Unfortunately, Rubio’s success in protecting his corporate backers’ ability to increase their bottom line has gone virtually unreported by our state-controlled media. This perhaps explains why so few are able to list his Senatorial achievements.  For instance, Julia Preston of the ‘New York Times’ has written numerous articles about the Florida Disney’s H-1B scheme. Yet Ms. Preston fails to mention the fact that Rubio introduced legislation to triple the H-1B program, nor does Preston like to mention the fact that Disney is one of Rubio’s financial backers.  And in an effort to prove my point, here are several stories in which Preston writes about Rubio’s corporate backer replacing Rubio’s constituents with H-1Bs, yet makes no mention whatsoever of Rubio nor Rubio’s H-1B legislation:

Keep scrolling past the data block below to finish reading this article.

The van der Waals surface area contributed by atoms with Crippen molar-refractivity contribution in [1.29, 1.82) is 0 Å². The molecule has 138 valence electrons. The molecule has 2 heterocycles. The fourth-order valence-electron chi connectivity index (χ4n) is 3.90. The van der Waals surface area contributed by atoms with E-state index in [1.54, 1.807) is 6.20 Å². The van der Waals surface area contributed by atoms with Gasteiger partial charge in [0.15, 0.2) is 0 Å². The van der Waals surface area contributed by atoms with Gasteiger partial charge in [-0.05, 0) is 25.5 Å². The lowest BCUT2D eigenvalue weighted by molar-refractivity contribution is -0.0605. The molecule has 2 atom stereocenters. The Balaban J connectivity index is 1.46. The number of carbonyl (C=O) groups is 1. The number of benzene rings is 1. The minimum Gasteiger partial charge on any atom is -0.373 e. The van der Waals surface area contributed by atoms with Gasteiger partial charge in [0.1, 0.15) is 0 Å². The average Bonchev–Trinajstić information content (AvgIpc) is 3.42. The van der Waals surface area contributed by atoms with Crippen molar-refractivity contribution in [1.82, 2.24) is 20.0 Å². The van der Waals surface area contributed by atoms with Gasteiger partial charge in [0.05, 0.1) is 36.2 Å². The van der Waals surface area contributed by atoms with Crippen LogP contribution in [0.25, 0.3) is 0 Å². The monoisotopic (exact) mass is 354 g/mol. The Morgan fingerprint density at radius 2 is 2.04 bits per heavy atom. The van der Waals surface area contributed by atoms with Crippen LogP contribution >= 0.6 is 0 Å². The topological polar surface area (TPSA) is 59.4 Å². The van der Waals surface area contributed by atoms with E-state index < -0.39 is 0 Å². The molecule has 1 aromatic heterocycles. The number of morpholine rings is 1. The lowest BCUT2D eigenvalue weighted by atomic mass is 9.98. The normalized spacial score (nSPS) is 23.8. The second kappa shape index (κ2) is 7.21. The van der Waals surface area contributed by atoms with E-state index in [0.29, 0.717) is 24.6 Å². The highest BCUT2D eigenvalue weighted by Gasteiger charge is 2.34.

1. a) Pink Slips At Disney, But First Training Foreign Replacements
  2. b) In Turnabout, Disney Cancels Tech Worker Layoffs
  3. c) Lawsuits Claim Disney Colluded To Replace U.S. Workers With Immigrants
  4. d) Disney Has No Comment On The Recent Reversal of Layoffs
  5. e) Senator Seeks Inquiry Into Visa Program Used At Disney [The Senator mentioned here in Preston’s story is Florida’s Democratic Sen. Bill Nelson. In contrast to Sen. Rubio — who provided cover to Disney’s cheap-labor practices by pushing to expand H-1Bs — Sen. Nelson joined Sen. Jeff Sessions to propose legislation that would reduce the number of H-1Bs and eliminate visas for low-wage jobs. Preston’s story makes no mention of Sen. Rubio nor his desire to expand H-1Bs.]

(5) Blocking Food Stamp Reform: